We couldn’t, and we did our BEST.

Awash is a stand up restaurant – cheap, large portions, delicious food, and service that is…well, the service is sort of laughable. Not rude, but not what I would call…speedy. But the food is so great that I don’t even care. I am officially obsessed with Ethiopian food. It’s spicy, it’s raw, you eat it with your hands.
And we all know that’s how I like my food and my men.
Awash on Urbanspoon

Animal Style Grilled Cheese

The best thing about sandwiches isn’t always the meat. Sometimes it’s the bread. Sometimes it’s the vegetables. But, usually, folks…it’s the condiments. How much more delicious does a perfect burger get when it’s topped with pungent blue cheese? How much more tasty is a turkey sandwich when it is cloaked in tangy-sweet Russian dressing?  That’s what this sandwich is – an ode to all things condiments. It’s important that you don’t use artisinal products here, other than perhaps the bread. You want plain old ketchup, ornery mayonnaise, and the same cheese that you have in the house to gnaw on while you make dinner. This is all about elevating the mundane – so keep it mundane! The secondary players become the star in this sandwich, inspired by Serious Eats and In-N-Out:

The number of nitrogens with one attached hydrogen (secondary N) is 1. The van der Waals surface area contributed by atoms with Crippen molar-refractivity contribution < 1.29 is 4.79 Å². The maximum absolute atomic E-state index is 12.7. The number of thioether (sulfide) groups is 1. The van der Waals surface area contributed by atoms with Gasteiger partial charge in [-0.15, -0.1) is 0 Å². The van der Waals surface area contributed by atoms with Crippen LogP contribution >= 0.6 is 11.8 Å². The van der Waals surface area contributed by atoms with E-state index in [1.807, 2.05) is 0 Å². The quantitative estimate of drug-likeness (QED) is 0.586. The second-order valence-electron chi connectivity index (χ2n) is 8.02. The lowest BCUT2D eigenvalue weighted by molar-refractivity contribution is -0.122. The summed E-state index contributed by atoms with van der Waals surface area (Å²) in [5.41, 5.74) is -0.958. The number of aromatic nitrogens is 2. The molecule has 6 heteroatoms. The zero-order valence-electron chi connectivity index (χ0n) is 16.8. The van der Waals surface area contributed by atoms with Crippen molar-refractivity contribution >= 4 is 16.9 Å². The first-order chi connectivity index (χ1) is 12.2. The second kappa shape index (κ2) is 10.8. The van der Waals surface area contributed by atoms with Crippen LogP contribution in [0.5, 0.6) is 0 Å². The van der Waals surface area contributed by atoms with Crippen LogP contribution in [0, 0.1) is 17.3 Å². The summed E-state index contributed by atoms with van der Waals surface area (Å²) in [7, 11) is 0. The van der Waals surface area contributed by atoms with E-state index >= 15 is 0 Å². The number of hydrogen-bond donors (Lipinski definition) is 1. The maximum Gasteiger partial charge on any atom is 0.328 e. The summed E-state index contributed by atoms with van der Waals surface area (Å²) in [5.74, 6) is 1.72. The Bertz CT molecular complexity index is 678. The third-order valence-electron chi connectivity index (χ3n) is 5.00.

Animal Style Grilled Cheese:
1 Large slice bread (preferably sourdough rye), toasted
1 Onion, caramelized
1 Tomato, thinly sliced
1 Leaf iceberg lettuce, shredded
1/2 Serrano chile, diced, with seeds
Extra Sharp Cheddar Cheese
Worchestershire Sauce
White wine vinegar(optional)

1) Make your Russian dressing. The ratio that I use is 1:1:1/2 Mayonnaise: Ketchup:Mustard. You want the taste to be creamy from the mayonnaise and tangy from the ketchup, with just enough mustard to cut the sweetness of the ketchup. Add relish and Worcestershire sauce to taste – be careful with the Worcestershire sauce, because you don’t want the sauce to be overtly salty or fishy, just vaguely meaty and umami. I always use a splash of white wine vinegar to add a degree of sharpness to the dressing, but that is totally optional.

2) Turn a skillet on medium low, and spread the Russian dressing on both sides of the bread.

3) Put the bread in the skillet. There will be smoke, don’t worry about it(Also, your bread should be covered in dressing. Ignore my haphazard effort).

4) In about 3 minutes, or when the bread is crisp, flip it.

5) Top the bread with tomatoes, onions, cheese, and peppers.

6) Put a lid on the pan, and in 3 minutes, or when the cheese is melted and the bread is crisp, remove it from the pan.

7) Lay the iceberg lettuce on half of the bread.

8) Cut the bread in half, put both halves together to make a sandwich, and enjoy with additional dressing for dipping.

 This is one of those down and dirty meals. Something that you might eat yourself, but would be too embarrassed to admit. But why? This just proves what I have always known – the condiment makes the sandwich worth eating, NOT the other way around. The Russian dressing not only makes the bread crispy and golden, but becomes caramelized and sweet when it is fried into the bread. The sweet onions, juicy tomatoes and spicy peppers all play well off the sharp, salty cheese. If you choose a hearty, sturdy bread like rye, you get the additional textural pleasure of chew and crunch along with the oozy, melty, gooey quality of the cheese. That’s why it’s important to always use a condiment.